Guli Abdushukur is a young Uyghur woman and a YouTube influencer with more that 150,000 subscribers.
In one of Abdushukur’s viral videos, she tells foreign journalists that she wants to defend Xinjiang, a region in northwestern China, against reports of human rights abuses there. She says she wants to highlight the beauty of her homeland, like the cotton fields, fresh fruit, markets, and adults and children who love to dance.
In another video, which garnered more than 440,000 views, Abdushukur appears in an idyllic cotton field and shows how cotton is harvested in Xinjiang. The beautiful cotton harvest tutorial fails to mention the fact that cotton produced in Xinjiang is often tied to forced Uyghur labor. Uyghurs are a majority-Muslim ethnic group in the region.
Abdushukur is not alone. According to a 2022 report from the Australian Strategic Policy Institute, a research group, the Chinese government has turned to YouTube influencers in yet another disinformation campaign designed to conceal the abuses Beijing is accused of perpetrating in Xinjiang.
On the surface, the videos appear harmless, ASPI said. Topics range from puppies to makeup to travel.
Then the tone sometimes shifts. “These people, they slander us for nothing,” one woman says in one of the videos.
Aytunam Ablikim of the active “Ayituna” YouTube channel, which has more than 40,000 subscribers, is another example. “Welcome to Xinjiang!” her account biography proclaims. In one video, she talks about the beautiful hair of the women in her family. But other videos are explicitly propaganda with English subtitles.
“To an inexperienced viewer, these Uyghur influencers would just look very genuine. These women post about the most mundane things,” ASPI researcher Daria Impiombato told Vice magazine in March. “But then embedded in this lifestyle content there are hidden, subtle propaganda messages. I believe the main aim of these channels is that of whitewashing the human rights abuses.”
Despite being blocked in China, YouTube has become an ideological battleground for Beijing, according to Vice. For their investigation, Impiombato and her team reviewed more than 1,700 YouTube videos. Many of them depict Xinjiang as idyllic.
“From the bucolic to the exotic, videos from small towns and villages or distant cities on China’s western frontier are being promoted in both official discourse and popular media as new lands of opportunity for China’s youth,” the ASPI report said.
In reality, Beijing stands accused of committing genocide and crimes against humanity against Uyghurs and other majority-Muslim ethnic groups in the region. The Chinese Communist Party’s alleged abuses include forced labor, mass detentions and forced sterilizations. In an emailed statement to VOA, a spokesperson at China’s Washington embassy denied the accusations.
“Seeing is believing. People are wise enough to tell right from wrong. The so-called issue of Xinjiang has been used as an instrument to slander China. Such attempts won’t go very far,” the spokesperson said. “China sincerely welcomes friends from all countries to visit Xinjiang and see [for] themselves Xinjiang’s social tranquility, economic progress, ethnic harmony and people’s freedom in religious belief.”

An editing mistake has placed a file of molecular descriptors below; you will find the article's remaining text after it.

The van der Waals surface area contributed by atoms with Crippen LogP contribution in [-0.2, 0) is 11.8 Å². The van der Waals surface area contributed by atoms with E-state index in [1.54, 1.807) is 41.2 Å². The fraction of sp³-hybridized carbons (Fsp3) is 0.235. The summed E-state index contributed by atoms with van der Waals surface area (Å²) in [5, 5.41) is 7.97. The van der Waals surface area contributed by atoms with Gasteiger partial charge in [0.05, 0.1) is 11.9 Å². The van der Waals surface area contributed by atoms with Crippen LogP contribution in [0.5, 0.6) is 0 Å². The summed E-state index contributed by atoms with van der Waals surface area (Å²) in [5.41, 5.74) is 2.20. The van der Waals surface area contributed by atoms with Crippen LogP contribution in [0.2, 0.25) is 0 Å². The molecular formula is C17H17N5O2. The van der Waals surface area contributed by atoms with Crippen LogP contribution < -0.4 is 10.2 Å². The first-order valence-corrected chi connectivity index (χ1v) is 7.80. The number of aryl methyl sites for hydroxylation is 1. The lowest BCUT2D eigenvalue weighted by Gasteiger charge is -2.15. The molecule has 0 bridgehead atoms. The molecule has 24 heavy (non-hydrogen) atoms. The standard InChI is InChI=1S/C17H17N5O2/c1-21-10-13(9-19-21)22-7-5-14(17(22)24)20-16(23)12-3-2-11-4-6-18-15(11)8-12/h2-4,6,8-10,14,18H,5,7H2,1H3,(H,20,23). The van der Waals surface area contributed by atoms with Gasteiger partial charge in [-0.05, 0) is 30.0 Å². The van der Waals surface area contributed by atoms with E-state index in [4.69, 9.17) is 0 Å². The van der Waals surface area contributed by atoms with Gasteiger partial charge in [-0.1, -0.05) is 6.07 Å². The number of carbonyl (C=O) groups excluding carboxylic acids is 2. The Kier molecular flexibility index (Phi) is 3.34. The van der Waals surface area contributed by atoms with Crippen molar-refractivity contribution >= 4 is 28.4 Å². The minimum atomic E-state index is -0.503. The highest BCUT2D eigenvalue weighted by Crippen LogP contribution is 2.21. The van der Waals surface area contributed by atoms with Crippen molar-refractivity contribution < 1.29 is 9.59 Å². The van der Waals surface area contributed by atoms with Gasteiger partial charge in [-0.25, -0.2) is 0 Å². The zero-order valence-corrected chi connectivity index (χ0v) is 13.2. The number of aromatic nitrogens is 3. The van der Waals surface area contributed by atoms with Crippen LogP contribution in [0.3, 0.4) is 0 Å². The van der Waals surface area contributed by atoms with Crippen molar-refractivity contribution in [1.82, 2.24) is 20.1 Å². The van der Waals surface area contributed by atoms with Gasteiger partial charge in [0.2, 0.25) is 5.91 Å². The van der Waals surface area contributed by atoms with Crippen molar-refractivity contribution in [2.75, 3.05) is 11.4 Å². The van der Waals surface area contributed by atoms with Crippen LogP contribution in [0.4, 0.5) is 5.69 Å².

Cultural destruction is a central element of what is happening in the region, which means the Uyghur language is under threat, according to Timothy Grose, a professor at Rose-Hulman Institute of Technology in Indiana.
That means “a picture of Uyghur text or a video of Uyghurs speaking to each other in their mother language can provide a seemingly convincing argument to the underinformed and those concerned that the Uyghur crisis is being ‘fabricated’ for U.S. geopolitical interests,” Grose told VOA. “How, these people may ask, can the Uyghur language be under attack if it can been seen and heard on the streets?”
The narratives in these influencer videos first began to emerge in Chinese state media after 2018, according to Peter Irwin, who works at the Uyghur Human Rights Project, a research-based advocacy organization in Washington.
“It’s a transparent attempt to depict a narrative that doesn’t align with any of the facts on the ground,” Irwin told VOA. “The point is to present a perspective that appears to be a genuine, organic expression of their experience on the ground, but many of these influencers are directly supported by the government. If you look through their content, it all aligns neatly with what has already been said consistently in state media and from the government itself.”
Beijing-backed propaganda about Xinjiang is nothing new. Chinese state media have long disseminated the official narrative on Xinjiang, justifying Beijing’s policies in the region as necessary for counterterrorism purposes while reinforcing a stereotypical cartoon-like image of happy, dancing Uyghurs.
What makes these videos noteworthy, ASPI’s Impiombato told Vice, is that they were made to appear separate from the state in order to bolster their legitimacy.
“The problem with these videos is that their link with the propaganda apparatus is not as direct as with party state media or people who appear on Twitter and have official state-linked accounts,” she said. That risks making the videos more believable and the propaganda more effective.
Beijing’s use of social media influencers underscores the lengths it will go to in trying to influence public opinion about Xinjiang, according to Zumretay Arkin, who works for the World Uyghur Congress, a Uyghur advocacy group based in Munich.
“It is quite shocking to see how far the CCP is willing to go to whitewash genocide,” she told the VOA.